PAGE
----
In the UK last year, 46 people fell from scaffolding on a construction site . United Kingdom scaffolding erectors are at risk every time they go to work. Ensuring they are following national Health and Safety guidelines is vital. There is no doubt that construction, in all its forms, is a dangerous profession; but failure to follow Health and Safety guidelines is the main cause of on-site accidents.
Apart from the 46 deaths, a further 3,351 workers suffered serious personal injury during the year . Falling from a scaffold is the most obvious type of accident, but it is not the only one by any means. A great many injuries occur due to tool or other equipment falling from a scaffold and injuring anyone in its path.
In Hong Kong the danger from falling objects near scaffolding is slightly more pronounced. It is still common practice to use bamboo scaffolding and, while this is an effective and sure method, the practice itself would cause most British scaffolding workers to (at the very least) raise an eyebrow. In order to take down scaffolding, in particular if it surrounds an entire building, workers will ‘pass’ each bamboo stick to each other, by simply dropping it in their direction. This practice may be fun and interesting to watch (from a distance), but it raises the question of just how safety conscious the Hong Kong Labour Department is. In response to a recent spate of accidents among truss-out scaffolding workers, including at least 3 deaths, the Department has launched an extensive publicity campaign and has stepped up regular safety checks and enforcement.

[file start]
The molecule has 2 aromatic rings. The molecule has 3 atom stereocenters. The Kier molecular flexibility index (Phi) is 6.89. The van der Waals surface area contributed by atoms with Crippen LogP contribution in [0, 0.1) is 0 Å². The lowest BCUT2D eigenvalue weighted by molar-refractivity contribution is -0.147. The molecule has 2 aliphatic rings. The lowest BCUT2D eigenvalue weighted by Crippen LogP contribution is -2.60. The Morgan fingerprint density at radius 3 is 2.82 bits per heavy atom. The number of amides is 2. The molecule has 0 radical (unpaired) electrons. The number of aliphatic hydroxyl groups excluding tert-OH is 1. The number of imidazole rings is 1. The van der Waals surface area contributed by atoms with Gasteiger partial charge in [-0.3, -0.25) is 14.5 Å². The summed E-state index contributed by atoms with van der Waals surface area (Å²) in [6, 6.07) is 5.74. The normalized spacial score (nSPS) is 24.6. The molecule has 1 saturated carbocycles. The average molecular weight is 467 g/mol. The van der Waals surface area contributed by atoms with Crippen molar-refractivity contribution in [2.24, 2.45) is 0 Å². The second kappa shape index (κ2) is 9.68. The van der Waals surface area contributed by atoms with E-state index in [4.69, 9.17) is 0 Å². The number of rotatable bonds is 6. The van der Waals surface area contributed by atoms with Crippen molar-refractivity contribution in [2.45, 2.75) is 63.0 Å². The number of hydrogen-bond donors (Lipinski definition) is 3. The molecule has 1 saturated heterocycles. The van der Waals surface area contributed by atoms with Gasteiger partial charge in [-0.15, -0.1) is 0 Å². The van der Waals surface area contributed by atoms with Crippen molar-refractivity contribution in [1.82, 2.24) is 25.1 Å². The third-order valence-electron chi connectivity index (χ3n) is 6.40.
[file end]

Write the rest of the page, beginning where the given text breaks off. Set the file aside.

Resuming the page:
So how much safer are their British counterparts? While they are not in the habit of, intentionally at least, dropping tubes to the ground; there is still a significant amount of risk on any building site. The construction industry accounts for a third of all work-place fatalities in the UK, making British construction workers 6 times more likely to be killed in an accident at work than any other type of employee³.
There are strict guidelines and safety regulations which construction workers must adhere to, issued and enforced by the Health and Safety Executive, but how closely are they being followed? Faulty equipment, damage or wear and tear of equipment, these are all things that can contribute to the dangers faced by UK construction workers on a daily basis. Employers have a duty to ensure that their workplaces are as safe as possible, and that their employees are following all laws and standards that relate to them; but a great deal of the responsibility lies with the individual workers. No matter how confident or secure you may feel on your scaffold, you must remember that working at a great height is a dangerous proposition.